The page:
It was an eerie and altogether unnatural experience to retrace our steps in such a large and fast vehicle. In a day of driving we easily covered 10 days worth of riding. The drive also demonstrated very clearly to me why I thoroughly enjoyed doing the whole journey by bicycle. We had seen so much more from the seat of the saddle than when we were in the truck grasping to catch glimpses of important landmarks of our adventure on the way up.


I promised a few statistics for the trip. - So here they are!
After setting out on January 22nd 2004 I finished in Inuvik 587 days later on August 31st 2005 with Tania, Armel, Mael, Maria and Marcel. An average of 41 kilometers a day. But this doesn't tell the whole story. Of those 587 days only 333 days were actual riding days. Therefore the true average number of kilometers per day was 72.26. I do however believe that both stats are important when calculating what are reasonable distances to cover on a cycling trip. On the whole, I think we kept a decent pace that allowed us to do many other activities and deal with many major mechanical and physical breakdowns. That means I spent about 1665 hours on the saddle... (boy am I glad it was comfortable)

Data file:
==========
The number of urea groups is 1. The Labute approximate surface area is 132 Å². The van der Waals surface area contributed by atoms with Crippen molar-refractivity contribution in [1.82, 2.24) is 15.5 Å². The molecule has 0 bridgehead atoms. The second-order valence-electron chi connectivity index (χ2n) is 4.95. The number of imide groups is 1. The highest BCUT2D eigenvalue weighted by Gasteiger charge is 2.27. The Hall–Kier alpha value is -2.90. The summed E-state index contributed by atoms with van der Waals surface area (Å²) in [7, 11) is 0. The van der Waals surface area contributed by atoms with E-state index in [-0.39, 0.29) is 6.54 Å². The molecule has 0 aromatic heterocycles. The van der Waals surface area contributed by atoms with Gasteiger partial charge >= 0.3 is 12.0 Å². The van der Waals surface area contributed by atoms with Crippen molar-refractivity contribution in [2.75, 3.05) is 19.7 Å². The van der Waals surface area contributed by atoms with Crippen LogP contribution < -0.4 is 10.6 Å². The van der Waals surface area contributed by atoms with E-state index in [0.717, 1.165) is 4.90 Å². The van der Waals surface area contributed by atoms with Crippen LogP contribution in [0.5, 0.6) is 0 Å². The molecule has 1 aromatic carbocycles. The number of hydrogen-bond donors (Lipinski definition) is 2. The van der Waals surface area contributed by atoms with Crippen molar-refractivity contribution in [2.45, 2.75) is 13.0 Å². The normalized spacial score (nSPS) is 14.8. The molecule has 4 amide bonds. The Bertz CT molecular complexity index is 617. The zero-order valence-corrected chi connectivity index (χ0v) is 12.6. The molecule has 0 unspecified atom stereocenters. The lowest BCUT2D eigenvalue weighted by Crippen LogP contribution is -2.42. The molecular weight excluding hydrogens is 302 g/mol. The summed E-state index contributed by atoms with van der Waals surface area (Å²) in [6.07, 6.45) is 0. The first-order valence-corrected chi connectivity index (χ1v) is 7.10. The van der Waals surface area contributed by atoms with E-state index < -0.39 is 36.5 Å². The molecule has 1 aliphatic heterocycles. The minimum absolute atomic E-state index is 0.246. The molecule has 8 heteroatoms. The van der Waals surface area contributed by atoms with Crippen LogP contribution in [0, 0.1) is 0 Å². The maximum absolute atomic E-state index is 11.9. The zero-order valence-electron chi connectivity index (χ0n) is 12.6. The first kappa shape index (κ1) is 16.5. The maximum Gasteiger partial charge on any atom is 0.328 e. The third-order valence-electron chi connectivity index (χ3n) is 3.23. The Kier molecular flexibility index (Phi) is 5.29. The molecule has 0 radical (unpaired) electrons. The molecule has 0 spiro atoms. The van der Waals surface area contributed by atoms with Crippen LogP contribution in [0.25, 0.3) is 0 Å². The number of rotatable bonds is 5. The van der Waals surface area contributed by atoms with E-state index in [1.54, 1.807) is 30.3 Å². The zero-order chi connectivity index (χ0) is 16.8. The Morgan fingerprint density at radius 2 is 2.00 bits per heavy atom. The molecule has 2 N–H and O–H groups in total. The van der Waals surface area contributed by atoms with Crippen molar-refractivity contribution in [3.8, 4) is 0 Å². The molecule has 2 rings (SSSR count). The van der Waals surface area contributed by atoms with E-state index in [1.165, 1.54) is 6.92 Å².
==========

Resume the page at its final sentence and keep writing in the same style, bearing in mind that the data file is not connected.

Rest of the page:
While in northern Mexico on a particularly hilly week we pushed just a little harder, logging more km in a month than ever before, because we knew I was keeping track of our food intake. The result was a caloric intake of more than 5500 calories per day. By comparison, the average base caloric burn of someone my age, not doing much excersise, is about 2500 calories.
I don't think we always ate so much, some in the group expressed that they never felt full at times while in the States and in Northern Canada, but in Mexico the opportunities to eat well and inexpensively were so frequent that we could not help but indulge.

It has now been a week since, under the cover of darkness, we have snuck back into Vancouver. Feigning a desire to get our personal stuff in order (see two years of unfiled tax returns) we did not call anyone. After a week of living as a recluse in my mother's home I realize that I am definitely going through a small bout of reverse culture shock with a good dose of the end of the road blues.